Sunday, 19 March 2017

When the Leprechaun Comes Marching In

     While March 17th was intended to be about St. Patrick, the leprechaun has now taken center stage and even seems to have upgraded his status to one that rivals Santa Claus and the Tooth Fairy.  My own kids were even known to call it  "Leprechaun Day," when they were young.
     In the classroom this can be a tricky time for teachers! We want to feed children's interest and imaginations, yet we don't necessarily want to spend all month looking for leprechauns as children gather evidence in the form of lint specs found on the carpet.
    So here are some activities that I have found, that allow me to embrace the fun and magic of the season, while keeping the leprechaun "fever" in check.

St. Patrick's Day Fun and Magic


     At the beginning of the month, I introduce a seasonally-themed attention getter and line-up song that infuse fun and imagination into our daily routines.

St. Patrick's Day Fun and Magic
You can find this FREEBIE here:

     Green and shiny things are added to centers and are available throughout the month of March. Pretend play naturally arises from the children's work with the materials they find there!
 
St. Patrick's Day Fun and Magic
Play dough with shiny loose parts


St. Patrick's Day Fun and Magic
St. Patty's day themed sensory table

St. Patrick's Day Fun and Magic
shades of green to explore in the art center

St. Patrick's Day Fun and Magic
pots and gold for counting, measuring, and comparing
    
St. Patrick's Day Fun and Magic
shamrocks in the science center for observing and drawing

     Penny investigations, using mini pots of "gold," are done in small math groups and used to practice skills such as counting, fair shares, measuring, estimating, predicting, missing addend, and more!  Lucky, the math mascot found on each page, guides children through each investigation by asking "math talk" questions. 
  
St. Patrick's Day Fun and Magic

St. Patrick's Day Fun and Magic
You can find this here:

     Guided drawings of leprechauns using Arthub provides great fine motor practice!  The children add their own details making each one unique! 

St. Patrick's Day Fun and Magic

They also write about what they would do if they caught a leprechaun. 

St. Patrick's Day Fun and Magic
Find this FREEBIE here:

     Sight words are practiced using this fun game where children take turns reading a word in hopes of finding the "pot of gold" that is hidden behind one of the cards.

St. Patrick's Day Fun and Magic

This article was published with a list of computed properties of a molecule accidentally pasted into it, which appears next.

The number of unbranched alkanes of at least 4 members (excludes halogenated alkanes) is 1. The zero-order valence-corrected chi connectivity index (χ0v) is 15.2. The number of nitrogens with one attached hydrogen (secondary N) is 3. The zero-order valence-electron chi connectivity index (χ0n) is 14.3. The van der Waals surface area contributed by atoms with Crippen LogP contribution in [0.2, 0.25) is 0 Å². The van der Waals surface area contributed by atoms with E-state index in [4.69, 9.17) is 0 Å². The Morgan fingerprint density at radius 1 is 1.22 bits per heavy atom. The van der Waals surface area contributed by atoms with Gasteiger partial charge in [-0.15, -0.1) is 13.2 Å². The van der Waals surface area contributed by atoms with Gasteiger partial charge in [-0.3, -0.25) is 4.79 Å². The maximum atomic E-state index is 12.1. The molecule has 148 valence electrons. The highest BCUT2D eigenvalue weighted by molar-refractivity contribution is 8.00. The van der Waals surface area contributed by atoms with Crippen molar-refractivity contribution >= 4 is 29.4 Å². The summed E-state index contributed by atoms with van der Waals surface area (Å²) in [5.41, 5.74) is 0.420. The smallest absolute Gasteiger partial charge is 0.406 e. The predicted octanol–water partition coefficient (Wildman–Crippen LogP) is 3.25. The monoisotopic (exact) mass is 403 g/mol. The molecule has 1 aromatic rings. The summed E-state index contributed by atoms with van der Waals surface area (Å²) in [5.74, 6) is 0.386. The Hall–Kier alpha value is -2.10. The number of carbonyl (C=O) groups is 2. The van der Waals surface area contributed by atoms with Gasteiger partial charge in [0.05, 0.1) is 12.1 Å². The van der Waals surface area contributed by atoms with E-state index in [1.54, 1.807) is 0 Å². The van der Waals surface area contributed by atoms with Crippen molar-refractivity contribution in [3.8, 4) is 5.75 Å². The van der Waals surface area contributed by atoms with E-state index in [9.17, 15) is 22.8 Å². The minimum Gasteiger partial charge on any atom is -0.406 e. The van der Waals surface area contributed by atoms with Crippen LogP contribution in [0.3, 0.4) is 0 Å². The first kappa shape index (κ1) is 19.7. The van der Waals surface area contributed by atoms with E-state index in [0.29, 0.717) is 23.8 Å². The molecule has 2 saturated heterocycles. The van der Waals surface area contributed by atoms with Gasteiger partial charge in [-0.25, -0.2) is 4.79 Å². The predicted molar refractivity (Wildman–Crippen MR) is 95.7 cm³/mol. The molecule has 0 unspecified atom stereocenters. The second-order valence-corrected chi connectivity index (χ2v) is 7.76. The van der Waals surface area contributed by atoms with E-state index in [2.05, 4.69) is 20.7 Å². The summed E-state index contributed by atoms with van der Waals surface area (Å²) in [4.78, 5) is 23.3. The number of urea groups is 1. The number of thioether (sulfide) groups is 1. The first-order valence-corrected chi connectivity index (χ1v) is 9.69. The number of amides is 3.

You can find this FREEBIE here:

     As the big day draws closer, the magic really begins! With one day to go, we find a poem, some cups, and markers in our snack basket.  The poem invites us to decorate the "hats" and leave them overnight.

St. Patrick's Day Fun and Magic
Find the poem and directions here:


St. Patrick's Day Fun and Magic

     The next morning, the children are surprised to find these "shrunken hats" sitting atop a little bag of gold.  

St. Patrick's Day Fun and Magic


     In the afternoon we go hunting for more gold.  Each gold piece is hidden with a 100 grid number card. As children find each card, they bring it to the 100 chart and place it in the matching pocket.

St. Patrick's Day Fun and Magic

Find the number cards here:

     The gold, which is an assortment of pennies, plastic coins, chocolate coins, and candy go into their bags.  

St. Patrick's Day Fun and Magic

     In the end, rather than stifling their imaginations, I've chosen to fuel them and incorporate the magic of the season into their play and learning.  What works for you when the leprechauns coming marching in?

Thanks for stopping by!
Jackie
   
     
     





     
     
       

     

Wednesday, 15 March 2017

Classroom Call Backs (Attention Getters)

     Ever stop to count the number of times you have to get children's attention throughout the day? Neither have I! But I would guess we're talking double digits. Multiply that by 5 days in a school week and your clap/clap/stomp, lights out, or "All set/You Bet," gets real old by the end of the first week! So if your "Macaroni Cheese/Everybody Freeze" isn't as "chill" as it once was, you might need to add a few more attention getters to your teacher's toolbox!
     So to help meet my own attention getter "quotas," I created some call and response rhymes/chants for each month of the school year.
Here's how they work:

Classroom Call Backs (Attention Getters)

      In September, I'll introduce a few call backs at a time until the children know them well. When October arrives, the same rhymes/chants are altered slightly to reflect a seasonal theme providing a novel, but consistent routine for getting children's attention.  For example, “All Aboard” invites different characters aboard the train each month.  In September, children are invited to ride (Toot! Toot!), but in October, ghosts join the train (Boo! Boo!) and in November turkeys hop on board (Gobble! Gobble!).  With the "Ding Dong/Knock Knock call back," the teacher pretends to ring or knock at the children's door and they answer as trick or treaters, pizza deliverers, carolers and more!